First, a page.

from KBr method after 24 scans and the resolution was 4 cm

-1



Solid-state 



29

Si MAS NMR spectra were acquired on a DSX-

400 NMR spectrometer (Bruker, Germany) operating at 79.5 

MHz. Detailed conditions were as follows: spinning rate, 3.5 

kHz; pulse length, 4.2 μs; recycle delay, 30 s. Field emission 

scanning electron microscope (FE-SEM, SUP-RA55 VP, Carl 

Zeiss, Germany) was employed to observe the microscopical 

morphology of the precipitate.



Results and Discussion

We prepared sericin solution by the hot-water extraction 

method. Sericin solution was added to TEOS and left in the 

chamber without stirring for 1 wk at room temperature. The 

TEOS and the sericin solution did not mix each other (Fig. 

1a), and a white precipitate was formed only at the interface 

between the TEOS and the sericin solution. In order to improve 

the precipitation, we stirred the reaction tube vigorously. A 

dispersion of the two liquid was formed in the sericin layer and 

maintained through the incubation time. The white precipitate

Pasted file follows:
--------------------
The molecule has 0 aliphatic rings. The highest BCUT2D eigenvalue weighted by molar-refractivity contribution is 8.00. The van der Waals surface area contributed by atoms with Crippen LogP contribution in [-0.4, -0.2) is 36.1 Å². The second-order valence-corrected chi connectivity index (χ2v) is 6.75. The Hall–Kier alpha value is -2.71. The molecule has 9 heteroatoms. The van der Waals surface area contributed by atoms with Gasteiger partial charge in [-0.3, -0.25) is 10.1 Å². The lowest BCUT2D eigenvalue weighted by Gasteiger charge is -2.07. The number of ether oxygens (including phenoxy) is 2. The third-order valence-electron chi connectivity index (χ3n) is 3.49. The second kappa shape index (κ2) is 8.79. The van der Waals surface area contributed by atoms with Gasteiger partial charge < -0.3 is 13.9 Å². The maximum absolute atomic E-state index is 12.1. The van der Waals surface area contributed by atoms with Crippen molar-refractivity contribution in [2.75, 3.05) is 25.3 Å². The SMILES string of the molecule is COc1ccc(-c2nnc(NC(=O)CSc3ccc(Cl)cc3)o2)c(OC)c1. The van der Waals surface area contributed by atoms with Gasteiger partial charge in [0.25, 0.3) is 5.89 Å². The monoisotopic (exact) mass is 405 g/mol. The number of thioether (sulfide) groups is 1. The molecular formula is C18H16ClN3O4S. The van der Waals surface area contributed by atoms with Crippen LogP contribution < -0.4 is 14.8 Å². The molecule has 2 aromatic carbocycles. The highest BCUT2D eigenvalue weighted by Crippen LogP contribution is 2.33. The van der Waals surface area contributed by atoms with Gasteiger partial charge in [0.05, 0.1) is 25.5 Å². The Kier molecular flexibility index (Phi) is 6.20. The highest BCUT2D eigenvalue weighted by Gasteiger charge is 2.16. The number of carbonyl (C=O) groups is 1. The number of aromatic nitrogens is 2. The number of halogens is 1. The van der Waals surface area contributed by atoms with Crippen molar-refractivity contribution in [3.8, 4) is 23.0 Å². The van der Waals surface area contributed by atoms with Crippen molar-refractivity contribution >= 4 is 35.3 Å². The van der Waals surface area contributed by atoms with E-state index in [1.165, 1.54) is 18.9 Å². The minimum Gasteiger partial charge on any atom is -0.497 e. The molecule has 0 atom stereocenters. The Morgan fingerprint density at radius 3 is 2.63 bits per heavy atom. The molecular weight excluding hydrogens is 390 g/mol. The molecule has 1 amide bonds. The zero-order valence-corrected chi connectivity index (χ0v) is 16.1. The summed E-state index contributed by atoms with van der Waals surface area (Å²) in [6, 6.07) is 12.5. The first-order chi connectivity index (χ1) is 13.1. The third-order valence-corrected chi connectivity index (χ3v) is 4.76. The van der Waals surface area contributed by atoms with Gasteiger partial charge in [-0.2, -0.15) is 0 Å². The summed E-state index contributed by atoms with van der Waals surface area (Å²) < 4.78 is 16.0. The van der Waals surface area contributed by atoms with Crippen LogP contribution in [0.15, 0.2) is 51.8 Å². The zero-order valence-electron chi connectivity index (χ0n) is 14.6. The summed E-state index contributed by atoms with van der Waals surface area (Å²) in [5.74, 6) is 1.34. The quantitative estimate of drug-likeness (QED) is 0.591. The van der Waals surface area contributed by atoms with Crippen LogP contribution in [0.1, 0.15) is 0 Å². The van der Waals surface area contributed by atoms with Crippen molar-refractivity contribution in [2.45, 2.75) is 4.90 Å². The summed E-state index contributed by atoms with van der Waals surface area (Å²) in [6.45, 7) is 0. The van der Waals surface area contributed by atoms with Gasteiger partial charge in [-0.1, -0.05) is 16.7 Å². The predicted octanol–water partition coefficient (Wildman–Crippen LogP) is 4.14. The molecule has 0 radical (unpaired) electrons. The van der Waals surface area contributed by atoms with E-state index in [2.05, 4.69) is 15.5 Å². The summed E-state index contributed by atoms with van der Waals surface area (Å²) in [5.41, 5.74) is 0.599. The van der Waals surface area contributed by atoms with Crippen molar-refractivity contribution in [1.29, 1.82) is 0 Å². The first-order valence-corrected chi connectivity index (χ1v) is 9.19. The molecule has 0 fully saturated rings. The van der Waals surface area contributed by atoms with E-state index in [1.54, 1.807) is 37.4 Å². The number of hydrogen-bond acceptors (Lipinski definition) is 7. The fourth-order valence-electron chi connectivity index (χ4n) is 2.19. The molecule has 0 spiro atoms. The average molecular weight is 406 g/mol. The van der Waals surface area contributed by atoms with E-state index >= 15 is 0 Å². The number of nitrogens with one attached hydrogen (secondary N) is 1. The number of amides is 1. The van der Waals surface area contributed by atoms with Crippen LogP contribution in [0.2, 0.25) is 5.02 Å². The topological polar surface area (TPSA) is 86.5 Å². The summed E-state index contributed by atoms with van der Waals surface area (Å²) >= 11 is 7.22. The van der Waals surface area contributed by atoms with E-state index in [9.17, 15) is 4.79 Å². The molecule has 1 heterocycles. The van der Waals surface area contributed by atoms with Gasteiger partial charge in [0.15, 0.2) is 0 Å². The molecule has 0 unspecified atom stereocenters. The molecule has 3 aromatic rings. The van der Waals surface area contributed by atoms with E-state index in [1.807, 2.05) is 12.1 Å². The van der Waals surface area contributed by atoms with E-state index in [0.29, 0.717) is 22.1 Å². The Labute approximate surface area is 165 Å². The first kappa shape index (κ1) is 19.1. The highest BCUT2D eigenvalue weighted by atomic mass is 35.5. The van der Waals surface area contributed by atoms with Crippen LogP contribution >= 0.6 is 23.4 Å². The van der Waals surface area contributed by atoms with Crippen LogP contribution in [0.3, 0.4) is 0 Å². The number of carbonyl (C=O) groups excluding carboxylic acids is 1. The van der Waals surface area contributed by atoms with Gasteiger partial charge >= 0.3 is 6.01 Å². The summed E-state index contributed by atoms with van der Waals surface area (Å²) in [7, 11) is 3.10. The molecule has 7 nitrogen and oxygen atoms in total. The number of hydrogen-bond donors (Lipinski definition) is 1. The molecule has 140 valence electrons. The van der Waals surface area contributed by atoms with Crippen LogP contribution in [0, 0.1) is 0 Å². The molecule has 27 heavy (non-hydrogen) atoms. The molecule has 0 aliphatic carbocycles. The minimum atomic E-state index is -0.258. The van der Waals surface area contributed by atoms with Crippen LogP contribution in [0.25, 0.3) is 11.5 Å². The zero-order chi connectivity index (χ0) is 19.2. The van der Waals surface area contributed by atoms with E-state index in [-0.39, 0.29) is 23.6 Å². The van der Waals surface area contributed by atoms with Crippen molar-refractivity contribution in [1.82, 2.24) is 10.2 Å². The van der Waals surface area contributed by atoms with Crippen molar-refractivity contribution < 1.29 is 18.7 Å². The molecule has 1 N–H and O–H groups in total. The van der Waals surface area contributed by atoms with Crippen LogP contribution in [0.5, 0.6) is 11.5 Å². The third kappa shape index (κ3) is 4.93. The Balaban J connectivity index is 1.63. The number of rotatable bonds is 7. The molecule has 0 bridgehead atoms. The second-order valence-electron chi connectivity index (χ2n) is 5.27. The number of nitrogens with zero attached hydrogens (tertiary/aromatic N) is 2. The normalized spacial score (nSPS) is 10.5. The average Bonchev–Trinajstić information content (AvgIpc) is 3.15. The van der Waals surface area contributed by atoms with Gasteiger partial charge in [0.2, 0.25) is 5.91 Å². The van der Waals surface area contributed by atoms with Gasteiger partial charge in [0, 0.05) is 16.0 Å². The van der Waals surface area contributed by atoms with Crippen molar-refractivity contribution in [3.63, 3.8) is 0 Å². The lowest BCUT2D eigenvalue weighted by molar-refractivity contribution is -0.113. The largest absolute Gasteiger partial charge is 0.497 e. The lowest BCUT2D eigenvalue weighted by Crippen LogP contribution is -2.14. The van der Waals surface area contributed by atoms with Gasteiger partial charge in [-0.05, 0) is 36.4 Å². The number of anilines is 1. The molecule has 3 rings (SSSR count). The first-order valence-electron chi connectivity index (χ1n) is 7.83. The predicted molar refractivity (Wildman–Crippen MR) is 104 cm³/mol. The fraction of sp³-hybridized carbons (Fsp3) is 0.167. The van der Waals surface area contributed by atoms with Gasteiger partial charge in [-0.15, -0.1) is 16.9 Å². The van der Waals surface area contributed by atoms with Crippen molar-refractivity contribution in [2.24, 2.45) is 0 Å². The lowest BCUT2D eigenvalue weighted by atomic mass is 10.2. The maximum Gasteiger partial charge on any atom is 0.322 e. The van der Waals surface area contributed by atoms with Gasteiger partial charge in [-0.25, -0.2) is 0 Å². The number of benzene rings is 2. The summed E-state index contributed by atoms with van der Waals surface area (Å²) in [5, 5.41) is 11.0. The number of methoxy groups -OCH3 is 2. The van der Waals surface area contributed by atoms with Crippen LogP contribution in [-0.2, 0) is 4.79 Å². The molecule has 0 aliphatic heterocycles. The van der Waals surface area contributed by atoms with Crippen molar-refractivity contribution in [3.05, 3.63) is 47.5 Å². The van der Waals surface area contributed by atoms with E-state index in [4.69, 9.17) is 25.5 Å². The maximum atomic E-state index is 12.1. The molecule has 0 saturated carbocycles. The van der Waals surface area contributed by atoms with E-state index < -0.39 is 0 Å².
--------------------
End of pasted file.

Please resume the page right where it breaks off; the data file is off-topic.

was grown in the sericin solution layer during 1 wk of incubation 

(Fig. 1b). Fig. 1c shows the final precipitate obtained after 

washing and drying. 

In order to verify the synthesis of silica, we first performed 

TGA analysis. While sericin decomposes over 200ºC, the weight 

loss of precipitates was about 15% even at 600ºC indicating the 

formation of silica (Fig. 2). In the case of the precipitate, there 

was a significant loss of weight between 200~400ºC which 

was the same temperature range that the thermal degradation of 

sericin occurs. Therefore, the precipitate might be a complex of 

silica and sericin. Based on the TGA results, the weight percent 

of silica and sericin in the complex would be 87 and 13%, 

respectively. 

The formation of silica-sericin complex could be also verified 

by the ATR-FTIR results (Fig. 3). The asymmetric stretch, 

symmetric stretch and bending vibration of Si-O-Si at 1100, 800 

large quantities. Currently sericin is used as an ingredient of 

cosmetics (Kim et al., 2009) and new application are found in